1596, Dec. 18.Having received your letters of the 16th by the post, to procure speedy and safe passage for the bringer of the said letters and to signify unto Sir Henry Palmer your desire therein, I have accordingly acquainted Sir Henry therewith. But concerning the party meant by you to pass, I understand as yet nothing, the letters being delivered unto me by the ordinary post only. Nevertheless, if any shall come and discover himself to be the party meant, I will further his passage by the best means that I can.—Dover Castle, this 18th December, 1596.
[P.S.]—I delivered your letter to the Italian gent. who hath returned this enclosed. The French ambassador went from hence upon Monday last the 13th inst.
Holograph. Seal. 1 p. (47. 33.)
Richard Carmarden to Lord Burghley.
1596, Dec. 18.I beseech you to have no misconceit of me, which by wrong information you may have, I being not called thereunto to clear my innocency. I have heard you took me to be the man that informed her Majesty against the Merchants Adventurers to stay and search the last fleet for Stode. I did deny it with an oath in your hearing before the honourable Board, and now I swear again to your lordship I was not the man. But as I since have been told by him that delivered it to her Majesty, one Daniel Hills, a counseller of Lincoln's Inn, was the man, and that from the packers who both afore and since have troubled both your lordship and myself. I deny it not as a service not fit to be done to her Majesty, for duty had bound me thereunto; but as a thing in honesty not so to be carried by me, before “platted” by your order to me to shew some service therein to her Majesty : wherein I should if [I] had so done [have] shewed myself a dishonest fool, to prevent both your trust and my service. Wherein I hope you will rest satisfied and be a means according to your and the rest of my lords' promises to the merchants, they having performed the order appointed by you. So you may conceive me to be the man that laboureth her Majesty to place Saltinstall in poor Phillips' office, but I am not the man, but have laboured against it with her Majesty, delivering sundry reasons : first his great years, not many under 80; secondly, his governorship of the Merchants Adventurers, whereby his oath to them is to hinder her Majesty's revenues of that office, which I cannot endure; thirdly, his plot thereby to avoid his term of mayoralty this next year, a matter not fit so suddenly to offer to discontent the city—besides, a matter, as I take it, very unfit so hastily to place him or any other in that office before Phellips's debt be made sure to be paid to her Majesty. And then if her Majesty deal in the new placing of another officer, her Highness to deliver you such names as she may be informed of, and then you to make choice out of them one such as every way you shall think fittest, in my simple opinion is best, and a matter pertinent to your office.—Mark Lane in London, the 18th Day of December, 1596.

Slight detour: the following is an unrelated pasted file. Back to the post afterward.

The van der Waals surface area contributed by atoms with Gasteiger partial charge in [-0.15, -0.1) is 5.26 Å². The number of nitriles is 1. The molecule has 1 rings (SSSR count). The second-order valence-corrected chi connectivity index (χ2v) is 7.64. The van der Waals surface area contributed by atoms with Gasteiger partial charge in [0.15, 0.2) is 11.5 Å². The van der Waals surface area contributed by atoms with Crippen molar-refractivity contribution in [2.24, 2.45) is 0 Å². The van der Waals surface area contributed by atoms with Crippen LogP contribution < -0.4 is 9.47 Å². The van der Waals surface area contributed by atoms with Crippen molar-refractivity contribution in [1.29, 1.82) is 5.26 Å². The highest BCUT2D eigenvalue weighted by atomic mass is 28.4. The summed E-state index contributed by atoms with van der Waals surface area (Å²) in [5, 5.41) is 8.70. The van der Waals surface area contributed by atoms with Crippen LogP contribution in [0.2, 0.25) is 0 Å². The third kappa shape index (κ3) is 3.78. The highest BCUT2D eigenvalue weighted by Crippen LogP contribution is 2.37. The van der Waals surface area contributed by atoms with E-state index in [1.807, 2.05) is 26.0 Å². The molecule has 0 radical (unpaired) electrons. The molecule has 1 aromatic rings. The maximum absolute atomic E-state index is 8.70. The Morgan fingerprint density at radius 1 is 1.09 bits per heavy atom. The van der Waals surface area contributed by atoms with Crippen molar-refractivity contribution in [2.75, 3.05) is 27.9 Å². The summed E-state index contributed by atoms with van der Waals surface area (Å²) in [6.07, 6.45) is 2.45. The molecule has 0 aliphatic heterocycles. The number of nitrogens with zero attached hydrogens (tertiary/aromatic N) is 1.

Holograph. Seal. 1 ½ pp. (47. 34.)
Examination of William Whitebread.
1596, Dec. 19.William Whitebread, merchant stranger, being examined what trunks he now hath or hath had that appertained unto John Phillips, saith that about four months past there was brought [to his] house by a tall man, whose name he knoweth not, three trunks [or] chests, and doth believe they appertained unto John Phillips : [that] his wife received 2s. 6d. a week for the keeping of them, and that about ten days past the same party that brought them did fetch them. What is become of them he knoweth not; they were fetched away between 5 and 6 of the clock before day. If he might see the man and the porter he should know them.
Item, whether at this present he hath any writing [or] matters in his house undelivered, or that who else knoweth where . . . . . . . answereth that he hath nothing, neither doth he [know who] hath anything of his.
Signed. Injured. ½ p. (47. 35.)
Robert Eastfeild to Lord Burghley or Sir Robert Cecil.